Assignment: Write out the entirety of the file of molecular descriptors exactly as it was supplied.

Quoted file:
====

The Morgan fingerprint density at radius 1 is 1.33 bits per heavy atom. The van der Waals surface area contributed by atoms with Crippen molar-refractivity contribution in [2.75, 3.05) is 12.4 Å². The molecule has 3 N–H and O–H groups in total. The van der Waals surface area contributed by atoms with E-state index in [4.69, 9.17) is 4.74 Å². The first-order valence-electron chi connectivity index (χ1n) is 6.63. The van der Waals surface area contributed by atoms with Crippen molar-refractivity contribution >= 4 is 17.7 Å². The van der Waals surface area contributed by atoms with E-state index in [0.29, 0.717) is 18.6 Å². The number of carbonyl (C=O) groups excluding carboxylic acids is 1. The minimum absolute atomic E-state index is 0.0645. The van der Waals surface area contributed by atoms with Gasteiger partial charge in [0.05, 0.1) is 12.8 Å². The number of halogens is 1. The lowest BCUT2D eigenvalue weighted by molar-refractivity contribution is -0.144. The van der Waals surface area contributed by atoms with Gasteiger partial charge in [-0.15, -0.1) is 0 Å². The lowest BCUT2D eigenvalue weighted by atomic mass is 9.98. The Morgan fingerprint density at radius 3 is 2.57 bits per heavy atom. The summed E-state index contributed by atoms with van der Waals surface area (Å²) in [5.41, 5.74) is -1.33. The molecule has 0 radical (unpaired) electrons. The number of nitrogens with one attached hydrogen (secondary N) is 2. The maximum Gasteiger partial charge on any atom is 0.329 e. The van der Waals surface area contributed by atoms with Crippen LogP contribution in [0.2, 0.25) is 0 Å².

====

The Morgan fingerprint density at radius 1 is 1.33 bits per heavy atom. The van der Waals surface area contributed by atoms with Crippen molar-refractivity contribution in [2.75, 3.05) is 12.4 Å². The molecule has 3 N–H and O–H groups in total. The van der Waals surface area contributed by atoms with E-state index in [4.69, 9.17) is 4.74 Å². The first-order valence-electron chi connectivity index (χ1n) is 6.63. The van der Waals surface area contributed by atoms with Crippen molar-refractivity contribution >= 4 is 17.7 Å². The van der Waals surface area contributed by atoms with E-state index in [0.29, 0.717) is 18.6 Å². The number of carbonyl (C=O) groups excluding carboxylic acids is 1. The minimum absolute atomic E-state index is 0.0645. The van der Waals surface area contributed by atoms with Gasteiger partial charge in [0.05, 0.1) is 12.8 Å². The number of halogens is 1. The lowest BCUT2D eigenvalue weighted by molar-refractivity contribution is -0.144. The van der Waals surface area contributed by atoms with Gasteiger partial charge in [-0.15, -0.1) is 0 Å². The lowest BCUT2D eigenvalue weighted by atomic mass is 9.98. The Morgan fingerprint density at radius 3 is 2.57 bits per heavy atom. The summed E-state index contributed by atoms with van der Waals surface area (Å²) in [5.41, 5.74) is -1.33. The molecule has 0 radical (unpaired) electrons. The number of nitrogens with one attached hydrogen (secondary N) is 2. The maximum Gasteiger partial charge on any atom is 0.329 e. The van der Waals surface area contributed by atoms with Crippen LogP contribution in [0.2, 0.25) is 0 Å².